Soon, an article we plan to publish in the Stabroek Business is an insightful exploration of the experiences of a handful of ‘new entrepreneurs’ who have sought to pursue either preferred ways of earning a living given the impact of the COVID-19 pandemic on the the conventional labor market, or alternatively, has decided to embark on new business trips, presumably to supplement their existing income or alternatively, simply ‘for the benefit’ of undertaking a new adventure.
Outside of those we have had limited interviews with, many more are either entrepreneurial, or otherwise, in the process of exploring investment avenues that may appeal to them.
The first thing that should be said about these initiatives is that it took a complete transformation of our national circumstances for our new investors to ‘venture’; and while there is no exact place where the pandemic will take us, in the final analysis, it can be nothing but a positive development from which some measure of initiative and ingenuity has sprung from our circumstances.
Historically, it had been a kind of national understanding that Guyana had been favored with a limited business class and that the rest of us were content with being employees. That theory was, of course, always questionable, bearing in mind that small numbers of individuals and families who were not particularly well-placed had managed to break through the barrier and establish themselves in various entrepreneurial activities.
If no one seems to be quite sure about those factors that appear, over time, to have widened the national talent for entrepreneurship, what has been striking is the level of thought that has gone into choosing the investment niches that our new entrepreneurs have chosen.
This newspaper fondly remembers the establishment of the School of Entrepreneurship and Business Innovation (SEBI) at the University of Guyana. SEBI’s core mission, the University had informed, was to “educate and develop entrepreneurial and innovative leaders and managers with the skills, competencies, aptitude and habits of mind to contribute to the social vitality and economic development of the nation and the global community. . But his ambitions went beyond that. AS had made it clear that there is room in SEBI for a category of businessmen and women who we have tended to describe as hustlers, but who, having survived the rigors of what can often be a difficult environment , nonsensical of what, sometimes, pure, unspoiled ‘flat foot busy’ has ‘come through’. What SEBI said it was trying to do was apply a measure of entrepreneurial orthodoxy to the natural acumen of those ‘hustlers’, and while the jury may still be out on the outcome of SEBI’s ‘experiment’, the reality is the reality is, no doubt, a quantum shift in the national attitude to entrepreneurship. Necessity, it is often said, is the mother of invention and while it would churn, to say the least, for such discourse to lead to the assertion that COVID-19 is some kind of necessary evil, it would be foolish to deny the reality that the unhealthy after-effects of the pandemic have, in some cases, brought out the best in those who have been pushed into entrepreneurship through circumstances.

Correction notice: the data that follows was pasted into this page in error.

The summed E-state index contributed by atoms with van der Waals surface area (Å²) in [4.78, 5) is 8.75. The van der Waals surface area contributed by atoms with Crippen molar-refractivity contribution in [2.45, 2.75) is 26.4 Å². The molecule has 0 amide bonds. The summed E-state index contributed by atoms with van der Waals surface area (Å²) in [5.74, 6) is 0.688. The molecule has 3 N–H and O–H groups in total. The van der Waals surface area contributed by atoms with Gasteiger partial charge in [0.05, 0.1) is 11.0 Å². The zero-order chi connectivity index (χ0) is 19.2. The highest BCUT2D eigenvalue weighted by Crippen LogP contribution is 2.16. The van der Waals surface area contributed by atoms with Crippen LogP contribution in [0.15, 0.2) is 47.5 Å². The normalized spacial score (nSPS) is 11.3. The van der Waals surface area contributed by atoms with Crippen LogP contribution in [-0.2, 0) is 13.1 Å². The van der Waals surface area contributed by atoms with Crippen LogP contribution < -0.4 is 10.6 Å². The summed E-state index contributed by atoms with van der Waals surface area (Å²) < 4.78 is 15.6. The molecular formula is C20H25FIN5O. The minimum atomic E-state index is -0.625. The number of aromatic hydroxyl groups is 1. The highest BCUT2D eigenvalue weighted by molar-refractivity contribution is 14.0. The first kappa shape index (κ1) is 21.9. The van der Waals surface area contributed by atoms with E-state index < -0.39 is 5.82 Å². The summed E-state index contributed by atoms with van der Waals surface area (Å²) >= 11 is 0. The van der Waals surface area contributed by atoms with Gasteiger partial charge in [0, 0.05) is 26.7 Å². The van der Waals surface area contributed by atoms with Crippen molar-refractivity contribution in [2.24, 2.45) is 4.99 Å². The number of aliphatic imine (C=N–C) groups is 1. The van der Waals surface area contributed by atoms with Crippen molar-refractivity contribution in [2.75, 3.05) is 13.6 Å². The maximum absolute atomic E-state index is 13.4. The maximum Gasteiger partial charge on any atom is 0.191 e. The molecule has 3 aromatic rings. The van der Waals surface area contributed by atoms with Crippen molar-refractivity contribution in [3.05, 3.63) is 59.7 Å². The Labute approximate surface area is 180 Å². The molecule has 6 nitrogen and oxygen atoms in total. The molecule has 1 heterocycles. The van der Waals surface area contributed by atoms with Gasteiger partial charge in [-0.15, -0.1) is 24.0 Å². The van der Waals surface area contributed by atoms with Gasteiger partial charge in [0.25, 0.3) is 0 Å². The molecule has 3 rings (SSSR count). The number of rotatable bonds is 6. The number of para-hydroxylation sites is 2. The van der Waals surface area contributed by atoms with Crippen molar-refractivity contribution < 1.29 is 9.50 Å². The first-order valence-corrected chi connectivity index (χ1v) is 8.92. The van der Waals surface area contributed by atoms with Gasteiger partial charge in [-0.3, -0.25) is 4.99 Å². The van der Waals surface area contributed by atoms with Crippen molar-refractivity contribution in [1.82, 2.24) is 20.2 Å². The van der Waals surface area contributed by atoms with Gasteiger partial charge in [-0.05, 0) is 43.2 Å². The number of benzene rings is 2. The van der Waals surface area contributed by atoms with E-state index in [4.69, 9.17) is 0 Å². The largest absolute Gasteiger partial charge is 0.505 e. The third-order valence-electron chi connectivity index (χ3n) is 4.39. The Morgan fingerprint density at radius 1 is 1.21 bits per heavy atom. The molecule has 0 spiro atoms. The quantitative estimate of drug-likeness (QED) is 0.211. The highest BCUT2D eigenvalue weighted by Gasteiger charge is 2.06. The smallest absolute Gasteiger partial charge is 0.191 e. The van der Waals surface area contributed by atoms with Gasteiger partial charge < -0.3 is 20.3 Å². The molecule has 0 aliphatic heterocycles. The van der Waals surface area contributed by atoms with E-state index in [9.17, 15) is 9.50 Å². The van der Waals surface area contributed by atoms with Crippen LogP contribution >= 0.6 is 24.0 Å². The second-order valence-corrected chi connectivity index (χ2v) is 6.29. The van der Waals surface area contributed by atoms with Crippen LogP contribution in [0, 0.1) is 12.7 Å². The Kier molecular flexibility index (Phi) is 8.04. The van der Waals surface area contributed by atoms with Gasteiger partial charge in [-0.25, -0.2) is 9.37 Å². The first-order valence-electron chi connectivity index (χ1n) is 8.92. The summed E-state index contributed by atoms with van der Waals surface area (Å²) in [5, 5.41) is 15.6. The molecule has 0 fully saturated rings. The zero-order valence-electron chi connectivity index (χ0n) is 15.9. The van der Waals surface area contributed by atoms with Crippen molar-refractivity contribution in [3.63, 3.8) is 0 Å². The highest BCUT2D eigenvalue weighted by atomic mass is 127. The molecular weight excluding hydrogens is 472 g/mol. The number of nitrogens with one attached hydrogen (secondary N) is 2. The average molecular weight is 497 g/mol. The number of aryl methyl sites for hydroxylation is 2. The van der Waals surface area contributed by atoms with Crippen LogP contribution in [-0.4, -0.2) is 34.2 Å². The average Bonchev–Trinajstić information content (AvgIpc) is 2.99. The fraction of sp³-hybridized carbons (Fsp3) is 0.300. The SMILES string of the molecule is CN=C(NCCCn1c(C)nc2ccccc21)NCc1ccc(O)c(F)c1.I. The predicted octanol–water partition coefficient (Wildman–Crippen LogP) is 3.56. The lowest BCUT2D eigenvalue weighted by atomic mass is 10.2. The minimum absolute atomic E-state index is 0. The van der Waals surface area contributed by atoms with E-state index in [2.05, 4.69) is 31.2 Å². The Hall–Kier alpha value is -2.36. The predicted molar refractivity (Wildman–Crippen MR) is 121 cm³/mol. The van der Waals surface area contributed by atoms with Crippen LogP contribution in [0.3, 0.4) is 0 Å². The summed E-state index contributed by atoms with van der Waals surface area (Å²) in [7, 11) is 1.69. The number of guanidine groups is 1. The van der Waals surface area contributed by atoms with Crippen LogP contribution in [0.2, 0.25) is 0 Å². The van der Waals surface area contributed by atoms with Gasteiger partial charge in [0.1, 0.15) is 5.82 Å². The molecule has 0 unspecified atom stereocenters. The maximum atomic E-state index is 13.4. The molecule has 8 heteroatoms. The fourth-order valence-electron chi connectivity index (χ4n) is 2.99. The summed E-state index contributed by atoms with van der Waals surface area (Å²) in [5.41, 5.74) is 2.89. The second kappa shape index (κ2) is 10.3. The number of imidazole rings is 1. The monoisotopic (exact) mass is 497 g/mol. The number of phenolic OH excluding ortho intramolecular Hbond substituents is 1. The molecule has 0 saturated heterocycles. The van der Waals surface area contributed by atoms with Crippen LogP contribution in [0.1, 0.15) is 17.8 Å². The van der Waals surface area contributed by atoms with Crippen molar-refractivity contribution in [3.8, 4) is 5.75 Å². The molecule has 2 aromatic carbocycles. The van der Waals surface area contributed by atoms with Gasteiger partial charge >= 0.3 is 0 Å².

The question is, of course, where do we go from here? Are we likely to witness a retreat like you did when we finally killed a COVID-19 beast. Or will we take the current desire for entrepreneurship as far as it can go, building on what we have and creating a transformed entrepreneurial landscape.